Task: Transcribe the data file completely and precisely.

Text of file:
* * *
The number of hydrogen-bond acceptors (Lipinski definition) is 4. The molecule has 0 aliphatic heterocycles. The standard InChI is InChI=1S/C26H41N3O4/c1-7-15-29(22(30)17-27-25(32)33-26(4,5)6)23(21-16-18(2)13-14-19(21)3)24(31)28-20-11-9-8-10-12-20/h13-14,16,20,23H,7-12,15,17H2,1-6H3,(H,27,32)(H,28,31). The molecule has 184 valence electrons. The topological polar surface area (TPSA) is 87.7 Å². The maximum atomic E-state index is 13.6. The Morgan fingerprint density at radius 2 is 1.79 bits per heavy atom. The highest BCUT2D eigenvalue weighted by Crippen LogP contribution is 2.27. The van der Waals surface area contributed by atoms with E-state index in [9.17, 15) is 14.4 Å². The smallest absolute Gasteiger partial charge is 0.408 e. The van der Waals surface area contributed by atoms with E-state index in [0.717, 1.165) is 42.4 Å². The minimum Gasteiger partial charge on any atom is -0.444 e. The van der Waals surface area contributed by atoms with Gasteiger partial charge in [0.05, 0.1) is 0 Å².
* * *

The number of hydrogen-bond acceptors (Lipinski definition) is 4. The molecule has 0 aliphatic heterocycles. The standard InChI is InChI=1S/C26H41N3O4/c1-7-15-29(22(30)17-27-25(32)33-26(4,5)6)23(21-16-18(2)13-14-19(21)3)24(31)28-20-11-9-8-10-12-20/h13-14,16,20,23H,7-12,15,17H2,1-6H3,(H,27,32)(H,28,31). The molecule has 184 valence electrons. The topological polar surface area (TPSA) is 87.7 Å². The maximum atomic E-state index is 13.6. The Morgan fingerprint density at radius 2 is 1.79 bits per heavy atom. The highest BCUT2D eigenvalue weighted by Crippen LogP contribution is 2.27. The van der Waals surface area contributed by atoms with E-state index in [9.17, 15) is 14.4 Å². The smallest absolute Gasteiger partial charge is 0.408 e. The van der Waals surface area contributed by atoms with E-state index in [0.717, 1.165) is 42.4 Å². The minimum Gasteiger partial charge on any atom is -0.444 e. The van der Waals surface area contributed by atoms with Gasteiger partial charge in [0.05, 0.1) is 0 Å².